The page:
The Beginner’s Guide to Choosing High Quality Business Targets
Trying to pick a winner is nothing new; businesses have been doing this since the dawn of time when a chicken was first traded for a particular service. Even then, the early business entrepreneur was perplexed with deciding which chicken to trade, how many for a given service, and “what happens if I offer a hen instead of a rooster?”
Every day businesses continue to grow (or decline) based on this fundamental principle of exchanging value, and with that exchange comes the careful assessment of what constitutes value. The real challenge is that value is determined not by the business entrepreneur but by the market in general; a market famous for generally saying one thing and doing another.
How can we, as business decision makers, begin to apply our precious, limited resources to the right ideas at the right time? How can we do this with consistency, accuracy and scalability in mind? Our early history entrepreneurs were beginners in choosing high-quality business targets and with simple “yes-or-no” questions in hand, here’s how they succeeded.
Simply put, they had to determine if they were offering the right thing (was their offering Specific), at the right time and for the right price. They had four variables to consider in making their decision: time, cost, risk, and market value.
Time was an objective, variable to track; they knew how long it took to produce their product and they knew that the value of that product (the chicken in this example) changes as it matures; the same is so for many of today’s products and services. Things have a shelf life and those lifespans have both benefits and limitations. Thus the first step in making the right business decision is to ask ourselves if the timing is right. Will the market wait any longer for us?
This leads to the next, closely related variable to consider: Market Value. Consumer preferences change over time and early entrepreneurs knew that their customers may want eggs in the morning and fried chicken for dinner and that sometimes, they reversed that order. We must consider if our product offering has enough of a “wow” factor to be worth doing at a specific point in time and if not, can we combine it with something else to make it more valuable? As an example, a major consumer packaged goods producer in the US is not really known for the fine wine it sells but is known the great deals they offer on other volume-based, consumer goods. Somehow, they are capable of selling a fine Cabernet to their customers along with a crate of napkins and 5 pounds of potato salad! They do it by timing their buying of all the “not perfect” Cabernet Sauvignon grapes from upscale vineyards across California and then they bottle and position them as them as volume-branded, quality item for their consumers who are not willing to pay $50 for a bottle of wine. The wine is exceptional in quality and carries market value in the minds of their price-conscious customers. Ask yourself, will people see the value that’s being offered or, are we ahead of the curve? If you’re uncertain, test the idea out in the market. Run little experiments and vary the offering until you’ve dialed in the idea and you’re confident that you can gain some traction in the market.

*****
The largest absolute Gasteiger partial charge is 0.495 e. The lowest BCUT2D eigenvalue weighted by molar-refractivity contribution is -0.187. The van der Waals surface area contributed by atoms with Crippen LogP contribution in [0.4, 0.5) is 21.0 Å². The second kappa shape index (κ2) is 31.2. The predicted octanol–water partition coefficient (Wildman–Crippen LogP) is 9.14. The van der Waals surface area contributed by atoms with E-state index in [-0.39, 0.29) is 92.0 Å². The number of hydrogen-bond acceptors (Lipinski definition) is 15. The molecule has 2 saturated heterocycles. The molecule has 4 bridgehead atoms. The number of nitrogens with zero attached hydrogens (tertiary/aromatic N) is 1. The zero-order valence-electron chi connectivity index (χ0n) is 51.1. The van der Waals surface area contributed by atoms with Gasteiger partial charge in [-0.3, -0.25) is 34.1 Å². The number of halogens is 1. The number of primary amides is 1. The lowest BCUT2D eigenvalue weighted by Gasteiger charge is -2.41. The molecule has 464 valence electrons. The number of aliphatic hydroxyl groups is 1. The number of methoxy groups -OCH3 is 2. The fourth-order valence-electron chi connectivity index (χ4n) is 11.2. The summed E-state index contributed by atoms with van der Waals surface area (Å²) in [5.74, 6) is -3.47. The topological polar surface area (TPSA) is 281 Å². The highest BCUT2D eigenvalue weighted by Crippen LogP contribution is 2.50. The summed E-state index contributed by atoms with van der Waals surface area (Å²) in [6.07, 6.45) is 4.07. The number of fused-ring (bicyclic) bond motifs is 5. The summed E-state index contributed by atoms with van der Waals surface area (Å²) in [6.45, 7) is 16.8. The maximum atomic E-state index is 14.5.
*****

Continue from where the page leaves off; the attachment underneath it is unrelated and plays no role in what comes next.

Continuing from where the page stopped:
Cost was another pretty obvious component; “how much did it cost me to produce this thing in time and materials?“ This is typically the first element in the Measurability of the idea but it certainly shouldn’t be the last one. Cost can revolve around monetary as well as the human effort to produce it and begs the question, “is this truly worth doing?“
Risk is a bit trickier to assess, as it relies on speculation. “What happens if I delay?“ “What happens if I find out it’s not feasible to raise chickens in my municipality?“ “What happens if the ‘unknown, unknowns’ that come along in life suddenly hamper my business opportunity?“ A careful assessment of your capability in producing this idea (the feasibility) will go a long way in reducing the risk you carry.
These very same decisions that our early entrepreneurs wrestled with bear much similarity to the decisions we make today in business, yet we still wrestle with making decisions that ensure we’ve picked a winner. Ensuring that your idea has sufficient character to not only survive but thrive in the marketplace is best done by hedging that risk in a solid understanding of the specific value proposition that you’re offering, along with a clear understanding of the feasibility of your idea, which in turn, is propelled by the confidence you have in knowing that your idea is meaningful (it has “wow”!). Take a lesson from history: evaluate your idea against the value markers we’ve discussed and see if your idea is ready to fill a need!